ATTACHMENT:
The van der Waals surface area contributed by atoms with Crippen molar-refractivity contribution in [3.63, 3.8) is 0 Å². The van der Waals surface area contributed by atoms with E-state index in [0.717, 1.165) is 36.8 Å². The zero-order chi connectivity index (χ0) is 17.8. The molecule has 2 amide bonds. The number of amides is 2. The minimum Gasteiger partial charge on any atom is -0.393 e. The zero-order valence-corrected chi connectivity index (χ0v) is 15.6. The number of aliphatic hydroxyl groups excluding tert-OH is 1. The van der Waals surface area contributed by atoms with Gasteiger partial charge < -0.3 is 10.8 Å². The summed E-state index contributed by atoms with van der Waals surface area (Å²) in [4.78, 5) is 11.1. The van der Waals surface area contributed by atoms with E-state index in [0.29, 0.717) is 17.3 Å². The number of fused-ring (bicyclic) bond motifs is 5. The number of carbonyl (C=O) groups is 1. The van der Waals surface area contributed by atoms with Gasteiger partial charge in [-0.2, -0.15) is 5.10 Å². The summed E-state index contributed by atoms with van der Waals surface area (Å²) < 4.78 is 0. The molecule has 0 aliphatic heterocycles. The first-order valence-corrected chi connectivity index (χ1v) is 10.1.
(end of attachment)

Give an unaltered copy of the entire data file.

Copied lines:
The van der Waals surface area contributed by atoms with Crippen molar-refractivity contribution in [3.63, 3.8) is 0 Å². The van der Waals surface area contributed by atoms with E-state index in [0.717, 1.165) is 36.8 Å². The zero-order chi connectivity index (χ0) is 17.8. The molecule has 2 amide bonds. The number of amides is 2. The minimum Gasteiger partial charge on any atom is -0.393 e. The zero-order valence-corrected chi connectivity index (χ0v) is 15.6. The number of aliphatic hydroxyl groups excluding tert-OH is 1. The van der Waals surface area contributed by atoms with Gasteiger partial charge < -0.3 is 10.8 Å². The summed E-state index contributed by atoms with van der Waals surface area (Å²) in [4.78, 5) is 11.1. The van der Waals surface area contributed by atoms with E-state index in [0.29, 0.717) is 17.3 Å². The number of fused-ring (bicyclic) bond motifs is 5. The number of carbonyl (C=O) groups is 1. The van der Waals surface area contributed by atoms with Gasteiger partial charge in [-0.2, -0.15) is 5.10 Å². The summed E-state index contributed by atoms with van der Waals surface area (Å²) < 4.78 is 0. The molecule has 0 aliphatic heterocycles. The first-order valence-corrected chi connectivity index (χ1v) is 10.1.